King’s Quest: “Once Upon a Climb”
Developer: The Odd Gentlemen
Platform: PlayStation 3, PlayStation 4, Xbox 360, Xbox One, Windows
Release Date: 27 April, 2016
Price: $9.99 USD – Available Here
Chapter three of the King’s Quest reboot is a romantic comedy about King Graham and Queen Valanice’s first meeting. “Once Upon a Climb” takes King Graham into the old witch Hagatha’s tower, where she keeps Valanice locked up and waiting for her one true love to rescue her. Graham’s goal of finding his queen quickly goes off the rails when he discovers not one, but two princesses waiting for their one true love.
Warning, possible spoilers ahead.
The old King Graham has selected a story perfect for the young Gwendolyn as she struggles to find a birthday gift fitting for Queen Valanice. The tale is set several years after the events of chapter two. King Graham is no longer the scrawny teenager and has now grown into a strapping young man. He is a seasoned adventurer and has turned the aging kingdom of Daventry into a thriving realm, just as Graham’s predecessor had hoped. Graham is feeling the pressure to find a partner and get married like many people his age. The magic mirror directs Graham to his next adventure, an old tower where Graham is convinced his true love will be. In the tower, Graham finds two princesses who could be more different from each other. Vee is logical, focused, and absolutely in love with puns, while her best friend Neese is energetic, happy go lucky, and constantly on the move. Graham’s adventure not only requires him to free the princesses from the witch Hagatha’s tower, but also court one of the girls.
I think “Once Upon a Climb” is without a doubt the best written chapter in the game so far. It feels like an incredibly kid-friendly tale that is light hearted and teaches all the right morals. Although the story sounds like every classic fairy tale, it is incredibly modern at the same time. Both Princess Vee and Princess Neese are very clear about Graham needing to take the time to develop a relationship with them and both are independent and strong female characters. There are plenty of laugh out loud moments and the ending gives players the warm and fuzzies. Many old faces from the first two chapters make a return and we finally see the Manny story arc moving. The story is a definite improvement over chapter two, which feels like an isolated side story in comparison.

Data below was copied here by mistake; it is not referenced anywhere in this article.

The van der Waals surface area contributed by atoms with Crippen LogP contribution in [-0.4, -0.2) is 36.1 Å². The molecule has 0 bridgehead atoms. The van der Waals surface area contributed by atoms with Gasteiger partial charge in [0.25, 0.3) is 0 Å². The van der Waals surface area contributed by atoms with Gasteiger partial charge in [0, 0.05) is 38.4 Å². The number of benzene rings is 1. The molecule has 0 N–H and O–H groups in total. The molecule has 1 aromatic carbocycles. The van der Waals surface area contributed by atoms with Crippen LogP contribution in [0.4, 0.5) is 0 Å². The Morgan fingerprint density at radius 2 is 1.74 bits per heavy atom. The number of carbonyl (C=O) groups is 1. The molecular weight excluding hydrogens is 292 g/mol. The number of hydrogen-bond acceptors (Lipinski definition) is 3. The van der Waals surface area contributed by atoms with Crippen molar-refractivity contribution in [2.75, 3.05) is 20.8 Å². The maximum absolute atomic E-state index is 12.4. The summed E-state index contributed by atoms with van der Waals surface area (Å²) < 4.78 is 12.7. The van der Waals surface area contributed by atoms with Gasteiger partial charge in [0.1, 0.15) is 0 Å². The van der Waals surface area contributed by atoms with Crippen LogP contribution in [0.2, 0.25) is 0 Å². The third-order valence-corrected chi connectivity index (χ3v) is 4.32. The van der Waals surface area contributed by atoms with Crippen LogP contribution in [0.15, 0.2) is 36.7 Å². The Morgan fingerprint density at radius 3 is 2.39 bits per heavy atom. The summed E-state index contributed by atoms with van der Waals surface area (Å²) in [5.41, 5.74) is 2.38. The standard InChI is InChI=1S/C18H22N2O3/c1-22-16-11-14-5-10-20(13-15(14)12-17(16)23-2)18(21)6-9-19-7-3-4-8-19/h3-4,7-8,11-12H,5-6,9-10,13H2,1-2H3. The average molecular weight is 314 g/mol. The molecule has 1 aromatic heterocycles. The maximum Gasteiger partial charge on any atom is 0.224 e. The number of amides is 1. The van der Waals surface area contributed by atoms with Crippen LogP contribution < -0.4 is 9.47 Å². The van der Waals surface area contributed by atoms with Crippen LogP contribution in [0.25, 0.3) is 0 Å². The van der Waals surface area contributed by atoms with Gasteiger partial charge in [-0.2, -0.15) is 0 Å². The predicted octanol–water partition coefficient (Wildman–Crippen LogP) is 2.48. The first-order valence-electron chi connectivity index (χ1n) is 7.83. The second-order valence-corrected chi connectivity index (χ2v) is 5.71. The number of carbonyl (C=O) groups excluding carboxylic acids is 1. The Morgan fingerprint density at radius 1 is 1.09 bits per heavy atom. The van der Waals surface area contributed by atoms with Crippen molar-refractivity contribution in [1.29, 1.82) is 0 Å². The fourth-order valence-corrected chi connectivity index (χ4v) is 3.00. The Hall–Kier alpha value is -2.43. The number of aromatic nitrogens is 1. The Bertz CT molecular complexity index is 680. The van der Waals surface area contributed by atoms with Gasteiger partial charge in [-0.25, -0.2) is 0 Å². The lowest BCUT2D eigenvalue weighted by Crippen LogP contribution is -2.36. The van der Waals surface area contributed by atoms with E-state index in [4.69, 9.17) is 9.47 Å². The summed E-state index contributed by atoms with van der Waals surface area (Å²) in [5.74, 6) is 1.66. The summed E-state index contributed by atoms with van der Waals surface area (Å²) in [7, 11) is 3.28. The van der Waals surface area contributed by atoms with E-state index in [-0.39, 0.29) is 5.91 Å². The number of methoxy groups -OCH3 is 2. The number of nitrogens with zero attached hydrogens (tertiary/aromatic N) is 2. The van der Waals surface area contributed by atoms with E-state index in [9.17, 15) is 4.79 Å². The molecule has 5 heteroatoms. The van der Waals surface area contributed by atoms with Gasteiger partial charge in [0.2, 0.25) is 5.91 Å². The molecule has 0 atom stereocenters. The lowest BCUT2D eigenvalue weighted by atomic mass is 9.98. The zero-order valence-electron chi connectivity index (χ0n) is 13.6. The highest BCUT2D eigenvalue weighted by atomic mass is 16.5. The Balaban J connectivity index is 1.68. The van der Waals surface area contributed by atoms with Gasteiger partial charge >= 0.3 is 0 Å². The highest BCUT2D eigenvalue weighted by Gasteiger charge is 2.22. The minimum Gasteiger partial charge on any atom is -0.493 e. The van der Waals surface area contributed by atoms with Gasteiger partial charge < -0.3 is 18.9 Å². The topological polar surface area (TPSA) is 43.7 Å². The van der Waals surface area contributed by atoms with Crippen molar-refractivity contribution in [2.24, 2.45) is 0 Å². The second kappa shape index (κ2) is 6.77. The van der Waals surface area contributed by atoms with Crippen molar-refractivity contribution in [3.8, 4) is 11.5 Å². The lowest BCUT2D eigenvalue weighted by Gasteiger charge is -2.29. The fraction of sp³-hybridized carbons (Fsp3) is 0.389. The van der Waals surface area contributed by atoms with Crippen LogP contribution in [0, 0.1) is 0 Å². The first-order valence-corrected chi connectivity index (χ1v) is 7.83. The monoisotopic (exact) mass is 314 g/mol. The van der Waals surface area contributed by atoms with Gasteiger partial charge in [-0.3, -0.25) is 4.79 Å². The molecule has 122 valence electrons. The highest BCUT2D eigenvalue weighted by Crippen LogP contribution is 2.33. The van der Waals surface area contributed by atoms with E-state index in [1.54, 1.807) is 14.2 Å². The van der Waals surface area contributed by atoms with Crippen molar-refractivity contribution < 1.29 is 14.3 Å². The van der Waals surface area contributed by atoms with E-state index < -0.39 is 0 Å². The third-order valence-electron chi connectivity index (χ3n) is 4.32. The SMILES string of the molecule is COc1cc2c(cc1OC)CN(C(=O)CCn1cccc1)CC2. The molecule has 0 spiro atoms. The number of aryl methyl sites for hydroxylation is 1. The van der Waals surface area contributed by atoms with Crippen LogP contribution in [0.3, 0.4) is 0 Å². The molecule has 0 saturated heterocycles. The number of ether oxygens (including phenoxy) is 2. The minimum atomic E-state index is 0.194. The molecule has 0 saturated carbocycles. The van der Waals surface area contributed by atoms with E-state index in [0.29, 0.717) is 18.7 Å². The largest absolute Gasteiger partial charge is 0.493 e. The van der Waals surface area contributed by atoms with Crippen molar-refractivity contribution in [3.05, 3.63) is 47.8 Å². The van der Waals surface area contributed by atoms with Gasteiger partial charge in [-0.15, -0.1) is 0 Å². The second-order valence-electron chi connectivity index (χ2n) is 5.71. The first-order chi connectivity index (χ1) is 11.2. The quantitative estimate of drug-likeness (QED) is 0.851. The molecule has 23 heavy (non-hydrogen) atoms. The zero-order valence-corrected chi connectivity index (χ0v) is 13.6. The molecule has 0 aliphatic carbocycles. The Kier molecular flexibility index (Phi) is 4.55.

The puzzles in chapter three are excellent. There is a good variety of puzzles and they hit the right balance in difficulty. The puzzles are a serious improvement over the previous chapter, which was filled with boring fetch puzzles, and are more in line with the creativity found in “A Knight to Remember.” I am really impressed with the game’s first puzzle, where the puzzle is used as the vehicle for storytelling and as a brain teaser. It is without a doubt the best King’s Quest has offered so far and set the bar for the rest chapter. Throughout the chapter, Graham’s must woo the princess of his choice. The process is dragged out throughout the whole chapter, which I think does a great job of conveying the theme that love needs time and effort to bloom. While Graham has multiple opportunities to choose between Vee and Neese, players who have already fallen in love with one of the princesses can easily figure out which options they need to select to get the ending of their choice.
“Once Upon a Climb” is the first chapter to feature an older King Graham. The new design is a strapping and confident figure that still looks very much like the young bumbling knight we first fell in love with in chapter one. Although trapped in the tower, The Odd Gentlemen manage to send players off to several new places that are bright and cheerful, a sharp contrast to dreariness of Hagatha’s tower. The game’s animations and textures continue to be excellent, though I did notice a slight texture pop when sections were reloaded.
“Once Upon a Climb” delivers a solid audio performance. The soundtrack fits wonderfully with the chapter’s romantic comedy direction and cheerier mood. The voice actors continue to provide a fantastic performance.
Without a doubt, “Once Upon a Climb” is the best chapter yet in the King’s Quest reboot. The writing is absolutely flawless and feels like it is moving game’s overall plot forward. The more upbeat and positive storytelling is a much better fit to for the game’s theme as set out by chapter one. The puzzles are varied and interesting, a marked improvement over chapter two’s repetitive fetch puzzles. The audio visual continues to be top notch. Chapter two’s repetitive experience left me a little concerned that the future of King’s Quest would be a slow slide into mediocrity. Thankfully, “Once Upon a Climb” has proven it is possible to leap well over the high bar “A Knight to Remember” set.
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